Number of Cylinders: 4
Warranty: Vehicle does NOT have an existing warranty
Drive Type: 2
Olathe, Kansas, United States
The body is stellar, as straight as an arrow, and the paint finish is literally a show-quality mirror on all sides. Even the underside of the Bus was sprayed in Sealing Wax Red and it is literally prettier than brand new on the top side and underside as well. The interior is equally as gorgeous with great attention to detail in both parts and materials. The engine was fully rebuilt and detailed. This Bus truly has it all, beauty, uniqueness, accuracy, rarity, and significance beyond what you will typically see on the public market.
Sometimes you meet folks who, when they tell you "Hey, I have an idea," your reflex response is to stop what you're doing and tell yourself, "Get ready...." We imagine Mike Niemans is one of those folks, and the idea in question is putting a tank engine on a Type 1 Volkswagen Beetle. Not just any old tank engine - as if there were such a thing when we're talking about putting them in cars - but a 668-cubic-inch, 220-horsepower radial engine built by Continental in 1941 and procured from an M2 tank.
In the image above Nieman is using the tank clutch hub to get the motor set up, but in one of the images below you can see what really belongs back there is: a two-inch, reverse-pitch prop taken from a wind generator. He says there's enough mojo with the propeller action to get the car rolling down the runway like a jet when he gives it gas - and speaking of gas, the engine's been refitted to run on propane.
After a few safety tweaks Nieman's going to take the matte-black Beetle to Bonneville, "put the prop on, let her go and see what happens!" We can't wait to see the video of that. There are two shakedown videos below to get you ready.
Each year, the Vienna International Motor Symposium showcases some of the up-and-coming technologies automakers are engineering for the use in passenger cars, and Volkswagen AG CEO Martin Winterkorn revealed some big developments VW is working on for its future products. Winterkorn discussed a multi-faceted approach that VW is looking to reduce its fleet fuel consumption and exhaust emissions.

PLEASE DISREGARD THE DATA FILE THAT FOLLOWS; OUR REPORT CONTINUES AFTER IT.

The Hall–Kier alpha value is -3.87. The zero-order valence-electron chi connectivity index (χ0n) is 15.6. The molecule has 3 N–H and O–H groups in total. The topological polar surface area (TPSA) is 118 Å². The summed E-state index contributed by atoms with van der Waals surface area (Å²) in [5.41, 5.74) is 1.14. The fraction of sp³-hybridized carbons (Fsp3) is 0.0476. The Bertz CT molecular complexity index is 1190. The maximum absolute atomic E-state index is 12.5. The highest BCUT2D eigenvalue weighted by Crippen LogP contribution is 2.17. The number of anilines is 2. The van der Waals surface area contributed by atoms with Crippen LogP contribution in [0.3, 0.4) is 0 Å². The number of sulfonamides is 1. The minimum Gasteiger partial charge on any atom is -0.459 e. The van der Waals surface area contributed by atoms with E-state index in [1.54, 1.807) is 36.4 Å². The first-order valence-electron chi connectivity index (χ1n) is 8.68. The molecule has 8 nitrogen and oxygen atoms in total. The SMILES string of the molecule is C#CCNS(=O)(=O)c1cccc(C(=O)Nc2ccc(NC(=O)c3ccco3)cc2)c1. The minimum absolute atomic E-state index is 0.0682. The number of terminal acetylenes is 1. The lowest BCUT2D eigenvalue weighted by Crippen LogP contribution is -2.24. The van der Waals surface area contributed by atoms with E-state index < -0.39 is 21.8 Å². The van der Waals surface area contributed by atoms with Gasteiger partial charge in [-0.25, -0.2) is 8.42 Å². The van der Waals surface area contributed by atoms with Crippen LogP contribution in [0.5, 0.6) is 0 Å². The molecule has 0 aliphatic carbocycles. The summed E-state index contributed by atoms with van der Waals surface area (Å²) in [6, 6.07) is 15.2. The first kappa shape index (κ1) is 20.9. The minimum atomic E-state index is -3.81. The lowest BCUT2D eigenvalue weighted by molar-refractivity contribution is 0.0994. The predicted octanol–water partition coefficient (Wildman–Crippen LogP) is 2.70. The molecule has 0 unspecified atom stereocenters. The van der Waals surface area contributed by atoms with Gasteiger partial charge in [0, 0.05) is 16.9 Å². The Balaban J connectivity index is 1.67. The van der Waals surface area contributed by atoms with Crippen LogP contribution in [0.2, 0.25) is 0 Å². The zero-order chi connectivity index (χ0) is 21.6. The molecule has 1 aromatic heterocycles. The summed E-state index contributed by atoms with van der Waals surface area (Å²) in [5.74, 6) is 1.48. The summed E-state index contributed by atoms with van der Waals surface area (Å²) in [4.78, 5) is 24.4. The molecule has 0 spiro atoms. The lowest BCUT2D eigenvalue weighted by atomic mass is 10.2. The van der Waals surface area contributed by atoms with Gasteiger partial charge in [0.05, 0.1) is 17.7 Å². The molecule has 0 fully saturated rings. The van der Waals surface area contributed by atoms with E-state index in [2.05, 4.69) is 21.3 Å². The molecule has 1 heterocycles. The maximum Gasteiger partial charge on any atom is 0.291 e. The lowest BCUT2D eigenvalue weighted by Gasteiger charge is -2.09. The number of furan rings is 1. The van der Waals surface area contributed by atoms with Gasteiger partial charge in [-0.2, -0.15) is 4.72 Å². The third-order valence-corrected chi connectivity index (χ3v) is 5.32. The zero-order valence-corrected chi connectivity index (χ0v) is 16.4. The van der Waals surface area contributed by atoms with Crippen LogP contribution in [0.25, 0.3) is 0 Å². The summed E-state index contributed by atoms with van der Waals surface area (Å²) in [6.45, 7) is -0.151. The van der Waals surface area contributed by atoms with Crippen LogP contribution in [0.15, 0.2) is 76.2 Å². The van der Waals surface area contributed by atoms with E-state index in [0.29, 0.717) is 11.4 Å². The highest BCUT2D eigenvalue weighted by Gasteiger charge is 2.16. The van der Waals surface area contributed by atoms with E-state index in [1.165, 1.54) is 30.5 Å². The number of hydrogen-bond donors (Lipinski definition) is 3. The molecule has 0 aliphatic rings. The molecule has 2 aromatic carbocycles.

Some of the bigger news he discussed included a "high-performance" diesel engine that will produce 134 horsepower per liter and a 10-speed DSG automatic transmission. While no specific applications were mentioned, we can only hope this is for the Audi R4 we keep hearing about.
Another topic he touched on that caused us to perk up our ears was had to do with VW's plug-in hybrid technology. While we know the PHEV versions of the Audi A3 and Porsche Panamera are on the way, Winterkorn also said that these two models will be followed up by Golf, Passat, Audi A6 and Porsche Cayenne plug-in models. Scroll down for a press release highlighting the automaker's future fuel-saving initiatives.
In 2007, the European Union mandated fleet average CO2 emissions of 158.7 g/km. For 2015, that figure will drop to 130 g/km, and the target for 2020 is an ambitions 95 g/km. Thanks to some German politicking, that target will be phased in from 2020 to 2024, but it will still apply to 80 percent of passenger cars in that first year. In US miles per gallon, that's the equivalent of going from about 35 mpg to 42 mpg to 57 mpg. The current Volkswagen Golf is rated from 85 g/km of CO2 to 190 g/km depending on model - and zero for the e-Golf, so for the next-generation MkVIII hatch due in 2019, to meet the goal, Volkswagen engineers will need to introduce a bunch of new tricks. According to a report in Autocar, VW be mining its hyper-efficient XL1 for some of them.
Predictions for the next Golf include a variable-compression engine, an electric flywheel and an electric turbo, along with taking greater advantage of coasting. Volkswagen could be getting help from Audi with the electric turbo and variable-compression engine and electric turbo, with Audi already having shown off the former and brand technical boss Ulrich Hackenberg confirming the VW Group is working on the latter. It's possible the flywheel system could also have the mark of The Four Rings: Autocar mentions a British system that Volvo is testing, but the R18 e-tron Quattro racer has been using one for years.
The need for such features is because the company won't be able to net enough future gains from just aerodynamic improvements and advanced materials. As price will be a factor (the regulations are expected to "add hundreds of euros to the cost of building a car"), adding much more aluminum or carbon fiber is an unlikely option. We're told the next generation won't be longer or wider than the current car, and being Europe's most popular model, VW doesn't want to make a big bet on futuristic aero, but the report says the MkVIII will "likely" have "the most aerodynamic treatment yet seen on a production vehicle," the area where lessons learned from the XL1 will truly be seen.